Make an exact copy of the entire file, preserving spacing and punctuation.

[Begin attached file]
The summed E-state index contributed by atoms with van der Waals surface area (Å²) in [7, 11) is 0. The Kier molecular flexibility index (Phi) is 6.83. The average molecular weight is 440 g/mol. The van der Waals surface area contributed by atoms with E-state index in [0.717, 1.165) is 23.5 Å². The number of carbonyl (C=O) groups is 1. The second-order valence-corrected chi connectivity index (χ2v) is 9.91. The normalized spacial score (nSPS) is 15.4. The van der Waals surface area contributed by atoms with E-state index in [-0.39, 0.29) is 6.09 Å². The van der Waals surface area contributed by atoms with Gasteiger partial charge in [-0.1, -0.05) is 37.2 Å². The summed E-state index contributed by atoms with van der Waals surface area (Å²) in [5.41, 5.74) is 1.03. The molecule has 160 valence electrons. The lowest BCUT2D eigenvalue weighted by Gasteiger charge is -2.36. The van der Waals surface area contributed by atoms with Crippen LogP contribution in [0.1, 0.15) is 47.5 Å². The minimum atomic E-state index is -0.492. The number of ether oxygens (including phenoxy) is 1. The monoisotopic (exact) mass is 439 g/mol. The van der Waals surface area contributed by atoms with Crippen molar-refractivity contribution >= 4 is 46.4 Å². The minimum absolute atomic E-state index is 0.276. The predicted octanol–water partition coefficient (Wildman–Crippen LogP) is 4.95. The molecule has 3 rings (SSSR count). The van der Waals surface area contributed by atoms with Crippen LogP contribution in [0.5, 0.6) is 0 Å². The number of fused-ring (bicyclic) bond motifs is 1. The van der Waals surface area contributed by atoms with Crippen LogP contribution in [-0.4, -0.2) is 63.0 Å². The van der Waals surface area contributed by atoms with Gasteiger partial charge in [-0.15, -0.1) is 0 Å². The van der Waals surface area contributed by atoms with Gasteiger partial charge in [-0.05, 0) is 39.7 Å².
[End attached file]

The summed E-state index contributed by atoms with van der Waals surface area (Å²) in [7, 11) is 0. The Kier molecular flexibility index (Phi) is 6.83. The average molecular weight is 440 g/mol. The van der Waals surface area contributed by atoms with E-state index in [0.717, 1.165) is 23.5 Å². The number of carbonyl (C=O) groups is 1. The second-order valence-corrected chi connectivity index (χ2v) is 9.91. The normalized spacial score (nSPS) is 15.4. The van der Waals surface area contributed by atoms with E-state index in [-0.39, 0.29) is 6.09 Å². The van der Waals surface area contributed by atoms with Gasteiger partial charge in [-0.1, -0.05) is 37.2 Å². The summed E-state index contributed by atoms with van der Waals surface area (Å²) in [5.41, 5.74) is 1.03. The molecule has 160 valence electrons. The lowest BCUT2D eigenvalue weighted by Gasteiger charge is -2.36. The van der Waals surface area contributed by atoms with Crippen LogP contribution in [0.1, 0.15) is 47.5 Å². The minimum atomic E-state index is -0.492. The number of ether oxygens (including phenoxy) is 1. The monoisotopic (exact) mass is 439 g/mol. The van der Waals surface area contributed by atoms with Crippen molar-refractivity contribution >= 4 is 46.4 Å². The minimum absolute atomic E-state index is 0.276. The predicted octanol–water partition coefficient (Wildman–Crippen LogP) is 4.95. The molecule has 3 rings (SSSR count). The van der Waals surface area contributed by atoms with Crippen LogP contribution in [0.5, 0.6) is 0 Å². The number of fused-ring (bicyclic) bond motifs is 1. The van der Waals surface area contributed by atoms with Crippen LogP contribution in [-0.4, -0.2) is 63.0 Å². The van der Waals surface area contributed by atoms with Gasteiger partial charge in [-0.15, -0.1) is 0 Å². The van der Waals surface area contributed by atoms with Gasteiger partial charge in [-0.05, 0) is 39.7 Å².